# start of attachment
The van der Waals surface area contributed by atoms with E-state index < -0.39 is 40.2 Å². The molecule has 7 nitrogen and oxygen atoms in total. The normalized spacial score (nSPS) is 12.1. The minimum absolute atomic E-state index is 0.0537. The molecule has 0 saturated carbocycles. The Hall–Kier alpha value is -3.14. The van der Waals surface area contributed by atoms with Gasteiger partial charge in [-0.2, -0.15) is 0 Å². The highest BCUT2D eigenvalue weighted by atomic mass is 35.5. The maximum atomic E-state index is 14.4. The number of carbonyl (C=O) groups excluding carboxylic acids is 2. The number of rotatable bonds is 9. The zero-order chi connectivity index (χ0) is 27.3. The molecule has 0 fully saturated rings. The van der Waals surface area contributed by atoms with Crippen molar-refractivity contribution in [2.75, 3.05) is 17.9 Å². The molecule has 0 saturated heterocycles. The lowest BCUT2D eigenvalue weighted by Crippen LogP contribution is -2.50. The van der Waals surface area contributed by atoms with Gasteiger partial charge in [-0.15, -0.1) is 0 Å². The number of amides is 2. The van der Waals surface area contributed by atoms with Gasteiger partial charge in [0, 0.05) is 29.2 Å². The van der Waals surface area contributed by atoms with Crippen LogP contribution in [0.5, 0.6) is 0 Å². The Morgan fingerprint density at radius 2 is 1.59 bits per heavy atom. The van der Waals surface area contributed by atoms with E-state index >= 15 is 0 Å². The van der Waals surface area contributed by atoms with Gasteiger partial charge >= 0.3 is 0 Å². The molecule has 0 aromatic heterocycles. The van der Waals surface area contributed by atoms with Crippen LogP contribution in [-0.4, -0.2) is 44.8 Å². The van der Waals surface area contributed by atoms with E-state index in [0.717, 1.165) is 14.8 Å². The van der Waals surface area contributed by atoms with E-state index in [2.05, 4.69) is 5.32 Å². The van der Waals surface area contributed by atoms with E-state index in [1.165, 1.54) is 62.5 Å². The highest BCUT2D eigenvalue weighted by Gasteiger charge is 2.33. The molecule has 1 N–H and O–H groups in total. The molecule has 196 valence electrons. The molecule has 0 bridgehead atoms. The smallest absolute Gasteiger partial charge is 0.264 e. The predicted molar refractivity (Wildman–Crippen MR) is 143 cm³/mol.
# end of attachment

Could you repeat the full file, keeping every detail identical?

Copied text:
The van der Waals surface area contributed by atoms with E-state index < -0.39 is 40.2 Å². The molecule has 7 nitrogen and oxygen atoms in total. The normalized spacial score (nSPS) is 12.1. The minimum absolute atomic E-state index is 0.0537. The molecule has 0 saturated carbocycles. The Hall–Kier alpha value is -3.14. The van der Waals surface area contributed by atoms with Gasteiger partial charge in [-0.2, -0.15) is 0 Å². The highest BCUT2D eigenvalue weighted by atomic mass is 35.5. The maximum atomic E-state index is 14.4. The number of carbonyl (C=O) groups excluding carboxylic acids is 2. The number of rotatable bonds is 9. The zero-order chi connectivity index (χ0) is 27.3. The molecule has 0 fully saturated rings. The van der Waals surface area contributed by atoms with Crippen molar-refractivity contribution in [2.75, 3.05) is 17.9 Å². The molecule has 0 saturated heterocycles. The lowest BCUT2D eigenvalue weighted by Crippen LogP contribution is -2.50. The van der Waals surface area contributed by atoms with Gasteiger partial charge in [-0.15, -0.1) is 0 Å². The number of amides is 2. The van der Waals surface area contributed by atoms with Gasteiger partial charge in [0, 0.05) is 29.2 Å². The van der Waals surface area contributed by atoms with Crippen LogP contribution in [0.5, 0.6) is 0 Å². The Morgan fingerprint density at radius 2 is 1.59 bits per heavy atom. The van der Waals surface area contributed by atoms with E-state index >= 15 is 0 Å². The van der Waals surface area contributed by atoms with Gasteiger partial charge >= 0.3 is 0 Å². The molecule has 0 aromatic heterocycles. The van der Waals surface area contributed by atoms with Crippen LogP contribution in [-0.4, -0.2) is 44.8 Å². The van der Waals surface area contributed by atoms with E-state index in [0.717, 1.165) is 14.8 Å². The van der Waals surface area contributed by atoms with E-state index in [2.05, 4.69) is 5.32 Å². The van der Waals surface area contributed by atoms with E-state index in [1.165, 1.54) is 62.5 Å². The highest BCUT2D eigenvalue weighted by Gasteiger charge is 2.33. The molecule has 1 N–H and O–H groups in total. The molecule has 196 valence electrons. The molecule has 0 bridgehead atoms. The smallest absolute Gasteiger partial charge is 0.264 e. The predicted molar refractivity (Wildman–Crippen MR) is 143 cm³/mol.